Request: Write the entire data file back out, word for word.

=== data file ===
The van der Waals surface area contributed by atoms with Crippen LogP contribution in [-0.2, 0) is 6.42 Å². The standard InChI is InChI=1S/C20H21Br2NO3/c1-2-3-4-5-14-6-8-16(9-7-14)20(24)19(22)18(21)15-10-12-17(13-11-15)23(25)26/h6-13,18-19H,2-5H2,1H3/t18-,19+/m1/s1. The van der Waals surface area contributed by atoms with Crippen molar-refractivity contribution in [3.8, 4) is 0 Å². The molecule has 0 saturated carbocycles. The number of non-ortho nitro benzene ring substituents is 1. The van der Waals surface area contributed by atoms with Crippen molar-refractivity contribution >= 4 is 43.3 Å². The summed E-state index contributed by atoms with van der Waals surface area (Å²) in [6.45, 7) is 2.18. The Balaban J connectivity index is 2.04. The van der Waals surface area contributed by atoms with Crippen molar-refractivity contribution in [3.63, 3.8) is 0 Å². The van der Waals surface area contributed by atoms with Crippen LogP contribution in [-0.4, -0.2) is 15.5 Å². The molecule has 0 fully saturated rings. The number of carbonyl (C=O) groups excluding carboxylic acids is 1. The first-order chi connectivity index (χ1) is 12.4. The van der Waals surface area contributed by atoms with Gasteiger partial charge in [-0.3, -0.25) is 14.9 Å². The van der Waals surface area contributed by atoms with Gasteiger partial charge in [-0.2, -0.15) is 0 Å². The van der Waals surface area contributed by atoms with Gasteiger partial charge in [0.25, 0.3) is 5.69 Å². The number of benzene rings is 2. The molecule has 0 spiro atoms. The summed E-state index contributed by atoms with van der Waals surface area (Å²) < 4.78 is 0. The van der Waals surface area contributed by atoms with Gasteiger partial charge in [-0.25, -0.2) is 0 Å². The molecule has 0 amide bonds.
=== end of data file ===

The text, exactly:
The van der Waals surface area contributed by atoms with Crippen LogP contribution in [-0.2, 0) is 6.42 Å². The standard InChI is InChI=1S/C20H21Br2NO3/c1-2-3-4-5-14-6-8-16(9-7-14)20(24)19(22)18(21)15-10-12-17(13-11-15)23(25)26/h6-13,18-19H,2-5H2,1H3/t18-,19+/m1/s1. The van der Waals surface area contributed by atoms with Crippen molar-refractivity contribution in [3.8, 4) is 0 Å². The molecule has 0 saturated carbocycles. The number of non-ortho nitro benzene ring substituents is 1. The van der Waals surface area contributed by atoms with Crippen molar-refractivity contribution >= 4 is 43.3 Å². The summed E-state index contributed by atoms with van der Waals surface area (Å²) in [6.45, 7) is 2.18. The Balaban J connectivity index is 2.04. The van der Waals surface area contributed by atoms with Crippen molar-refractivity contribution in [3.63, 3.8) is 0 Å². The van der Waals surface area contributed by atoms with Crippen LogP contribution in [-0.4, -0.2) is 15.5 Å². The molecule has 0 fully saturated rings. The number of carbonyl (C=O) groups excluding carboxylic acids is 1. The first-order chi connectivity index (χ1) is 12.4. The van der Waals surface area contributed by atoms with Gasteiger partial charge in [-0.3, -0.25) is 14.9 Å². The van der Waals surface area contributed by atoms with Gasteiger partial charge in [-0.2, -0.15) is 0 Å². The van der Waals surface area contributed by atoms with Gasteiger partial charge in [0.25, 0.3) is 5.69 Å². The number of benzene rings is 2. The molecule has 0 spiro atoms. The summed E-state index contributed by atoms with van der Waals surface area (Å²) < 4.78 is 0. The van der Waals surface area contributed by atoms with Gasteiger partial charge in [-0.25, -0.2) is 0 Å². The molecule has 0 amide bonds.